How Carnegie Mellon Created a More Inclusive Hackathon

I've been meaning to write this post for a while, but decided now would be a great time since I'm missing out on Grace Hopper.

In February 2012, ScottyLabs (of Carnegie Mellon) organized the school's first student-run software hackathon, TartanHacks. It saw 150 participants, 50 of whom were women. And this is how it happened.

Two years ago, I was working on a side project to make APIs for school data. By exposing data such as course schedules, room reservations, and menus from campus dining locations, I hoped that students would be more inspired to take on side projects and create change in their community, and realize that they can solve the problems around them.

The team dedicated to exposing campus data eventually became known as ScottyLabs (after our school mascot, the Scottie Dog). We decided that a great way to promote these APIs would be to hold a hackathon. This was just before hackathons exploded; polling the freshman class had shown us that freshmen, overwhelmingly, did not know what hackathons were - the next year that was not the case at all.

From the beginning, we cared about creating a more inclusive hackathon. One big reason was attendance. If we cared about using this channel to get our APIs out there, we wanted people to show up! Hackathons weren't popular among the undergrads. The largest software hackathon on campus had been organized by an outside company and reportedly had 50 attendees, many of whom were master's students, and only 2 of which were women. We also partnered with the school's Women@SCS(School of Computer Science) organization, which meant that we had many conversations about getting more women to hackathons.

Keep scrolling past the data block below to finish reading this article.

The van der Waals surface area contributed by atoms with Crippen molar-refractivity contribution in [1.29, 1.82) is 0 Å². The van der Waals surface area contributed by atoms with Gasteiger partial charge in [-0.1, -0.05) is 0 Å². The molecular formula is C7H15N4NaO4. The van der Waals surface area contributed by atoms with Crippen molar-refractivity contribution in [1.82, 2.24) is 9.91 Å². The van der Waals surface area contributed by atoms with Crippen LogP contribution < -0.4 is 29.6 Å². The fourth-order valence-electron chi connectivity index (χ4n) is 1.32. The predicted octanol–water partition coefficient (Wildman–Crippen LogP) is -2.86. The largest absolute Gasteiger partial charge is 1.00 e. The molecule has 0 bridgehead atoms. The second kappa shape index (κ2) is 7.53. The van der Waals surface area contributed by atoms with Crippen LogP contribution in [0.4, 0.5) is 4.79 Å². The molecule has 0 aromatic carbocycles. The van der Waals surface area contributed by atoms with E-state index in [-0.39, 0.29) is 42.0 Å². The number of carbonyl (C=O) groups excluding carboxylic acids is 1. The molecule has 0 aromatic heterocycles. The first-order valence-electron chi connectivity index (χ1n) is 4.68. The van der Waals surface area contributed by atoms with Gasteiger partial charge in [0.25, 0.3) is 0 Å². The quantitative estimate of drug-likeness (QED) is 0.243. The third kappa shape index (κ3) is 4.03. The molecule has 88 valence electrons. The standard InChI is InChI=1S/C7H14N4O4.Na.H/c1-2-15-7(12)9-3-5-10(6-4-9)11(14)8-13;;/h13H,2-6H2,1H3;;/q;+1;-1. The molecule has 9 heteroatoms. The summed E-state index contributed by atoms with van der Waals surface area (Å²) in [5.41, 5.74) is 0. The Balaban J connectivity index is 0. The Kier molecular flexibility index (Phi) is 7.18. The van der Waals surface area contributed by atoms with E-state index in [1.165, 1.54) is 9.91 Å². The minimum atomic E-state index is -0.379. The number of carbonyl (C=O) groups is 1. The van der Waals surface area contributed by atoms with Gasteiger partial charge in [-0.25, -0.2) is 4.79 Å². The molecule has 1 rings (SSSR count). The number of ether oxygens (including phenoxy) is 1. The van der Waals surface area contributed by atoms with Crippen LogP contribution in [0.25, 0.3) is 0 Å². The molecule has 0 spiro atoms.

Inclusion was also something that was very dear to me personally. Even getting over the "double minority" thing (do you ever get over that?) I never did feel at home in the School of Computer Science simply due to my skills and interests and personality. I thought it was crazy that I was organizing an event I'd never, ever attend. A lot of the tweaks that we'd made would have made me feel more comfortable as an attendee.

So here's my list of changes that we made. Unfortunately, we didn't test the effectiveness of each of these in isolation, but hopefully this helps you frame tech inclusion in a more practical, less enigmatic way:

We told people what a hackathon was. - We didn't tell people about the type of person that we expected at a hackathon. We told people that a hackathon was an event where you could focus on building something cool - and we're all smart, creative people that know how to build things.

We told people it was okay to be a first-timer. - This was something we put on our Facebook copy, on our posters, and when we went around and talked to classrooms. We said that first-timers were welcome. A lot of people were afraid to even try it out, and telling them that this was exactly the type of environment to try things out made people feel more welcome.

We didn't mention it was a competition. - Internally we were having a fiasco figuring out what we were going to do with prizes, and so we didn't announce prizes until our session on the rules right before the hackathon. Afterwards, a lot of students mentioned to us that they would have been too intimidated to come out had they known it was a competition beforehand. (Students that wanted to believe that we had prizes and a competition either assumed or asked the organizers beforehand.)

We didn't make it grungy. - A lot of students thought that hackathons were gross, grungy events. We decided to put the hackathon in our beautiful new Gates building, and let them spread out. We also advertised that we were serving really good food - "better than pizza." We needed people to believe this was a nice event where they would be taken care of, and return on that promise.